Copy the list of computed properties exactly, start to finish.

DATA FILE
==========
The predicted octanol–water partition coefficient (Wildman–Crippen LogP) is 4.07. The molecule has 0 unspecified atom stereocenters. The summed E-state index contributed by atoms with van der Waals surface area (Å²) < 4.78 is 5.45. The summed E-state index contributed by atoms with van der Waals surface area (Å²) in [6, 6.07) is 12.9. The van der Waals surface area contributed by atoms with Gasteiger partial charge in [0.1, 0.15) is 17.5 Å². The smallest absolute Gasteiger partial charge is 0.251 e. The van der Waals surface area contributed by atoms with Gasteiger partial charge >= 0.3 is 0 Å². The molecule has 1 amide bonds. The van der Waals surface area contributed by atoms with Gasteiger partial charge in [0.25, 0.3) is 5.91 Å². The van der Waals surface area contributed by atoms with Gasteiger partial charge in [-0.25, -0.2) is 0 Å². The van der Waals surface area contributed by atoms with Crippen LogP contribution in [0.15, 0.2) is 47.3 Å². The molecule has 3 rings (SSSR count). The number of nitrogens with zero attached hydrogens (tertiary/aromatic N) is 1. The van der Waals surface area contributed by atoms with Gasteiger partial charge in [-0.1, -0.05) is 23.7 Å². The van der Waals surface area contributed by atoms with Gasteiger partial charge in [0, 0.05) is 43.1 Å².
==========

The predicted octanol–water partition coefficient (Wildman–Crippen LogP) is 4.07. The molecule has 0 unspecified atom stereocenters. The summed E-state index contributed by atoms with van der Waals surface area (Å²) < 4.78 is 5.45. The summed E-state index contributed by atoms with van der Waals surface area (Å²) in [6, 6.07) is 12.9. The van der Waals surface area contributed by atoms with Gasteiger partial charge in [0.1, 0.15) is 17.5 Å². The smallest absolute Gasteiger partial charge is 0.251 e. The van der Waals surface area contributed by atoms with Gasteiger partial charge >= 0.3 is 0 Å². The molecule has 1 amide bonds. The van der Waals surface area contributed by atoms with Gasteiger partial charge in [0.25, 0.3) is 5.91 Å². The van der Waals surface area contributed by atoms with Gasteiger partial charge in [-0.25, -0.2) is 0 Å². The van der Waals surface area contributed by atoms with Crippen LogP contribution in [0.15, 0.2) is 47.3 Å². The molecule has 3 rings (SSSR count). The number of nitrogens with zero attached hydrogens (tertiary/aromatic N) is 1. The van der Waals surface area contributed by atoms with Gasteiger partial charge in [-0.1, -0.05) is 23.7 Å². The van der Waals surface area contributed by atoms with Gasteiger partial charge in [0, 0.05) is 43.1 Å².